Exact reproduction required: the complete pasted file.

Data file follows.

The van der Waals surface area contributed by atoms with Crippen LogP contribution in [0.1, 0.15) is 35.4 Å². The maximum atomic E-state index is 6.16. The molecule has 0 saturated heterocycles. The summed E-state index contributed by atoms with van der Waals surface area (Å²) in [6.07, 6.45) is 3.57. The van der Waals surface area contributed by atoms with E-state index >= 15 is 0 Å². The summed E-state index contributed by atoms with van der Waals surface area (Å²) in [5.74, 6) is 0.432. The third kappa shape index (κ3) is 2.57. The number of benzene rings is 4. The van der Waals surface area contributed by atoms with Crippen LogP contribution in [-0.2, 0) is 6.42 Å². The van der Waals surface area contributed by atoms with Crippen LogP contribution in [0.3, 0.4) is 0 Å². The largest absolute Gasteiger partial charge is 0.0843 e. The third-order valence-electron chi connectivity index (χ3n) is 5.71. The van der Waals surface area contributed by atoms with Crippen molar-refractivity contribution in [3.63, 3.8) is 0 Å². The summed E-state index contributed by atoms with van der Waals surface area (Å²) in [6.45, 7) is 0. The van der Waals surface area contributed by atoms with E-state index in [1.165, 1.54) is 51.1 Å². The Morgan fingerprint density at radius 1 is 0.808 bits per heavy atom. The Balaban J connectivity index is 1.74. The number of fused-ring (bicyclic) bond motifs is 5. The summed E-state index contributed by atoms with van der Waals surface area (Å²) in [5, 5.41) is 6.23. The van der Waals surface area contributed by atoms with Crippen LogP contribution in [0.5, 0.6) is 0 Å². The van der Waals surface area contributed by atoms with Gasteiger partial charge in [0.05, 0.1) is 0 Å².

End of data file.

The van der Waals surface area contributed by atoms with Crippen LogP contribution in [0.1, 0.15) is 35.4 Å². The maximum atomic E-state index is 6.16. The molecule has 0 saturated heterocycles. The summed E-state index contributed by atoms with van der Waals surface area (Å²) in [6.07, 6.45) is 3.57. The van der Waals surface area contributed by atoms with E-state index >= 15 is 0 Å². The summed E-state index contributed by atoms with van der Waals surface area (Å²) in [5.74, 6) is 0.432. The third kappa shape index (κ3) is 2.57. The number of benzene rings is 4. The van der Waals surface area contributed by atoms with Crippen LogP contribution in [-0.2, 0) is 6.42 Å². The van der Waals surface area contributed by atoms with Crippen LogP contribution in [0.3, 0.4) is 0 Å². The largest absolute Gasteiger partial charge is 0.0843 e. The third-order valence-electron chi connectivity index (χ3n) is 5.71. The van der Waals surface area contributed by atoms with Crippen molar-refractivity contribution in [3.63, 3.8) is 0 Å². The summed E-state index contributed by atoms with van der Waals surface area (Å²) in [6.45, 7) is 0. The van der Waals surface area contributed by atoms with E-state index in [1.165, 1.54) is 51.1 Å². The Morgan fingerprint density at radius 1 is 0.808 bits per heavy atom. The Balaban J connectivity index is 1.74. The number of fused-ring (bicyclic) bond motifs is 5. The summed E-state index contributed by atoms with van der Waals surface area (Å²) in [5, 5.41) is 6.23. The van der Waals surface area contributed by atoms with Crippen LogP contribution in [0.5, 0.6) is 0 Å². The van der Waals surface area contributed by atoms with Gasteiger partial charge in [0.05, 0.1) is 0 Å².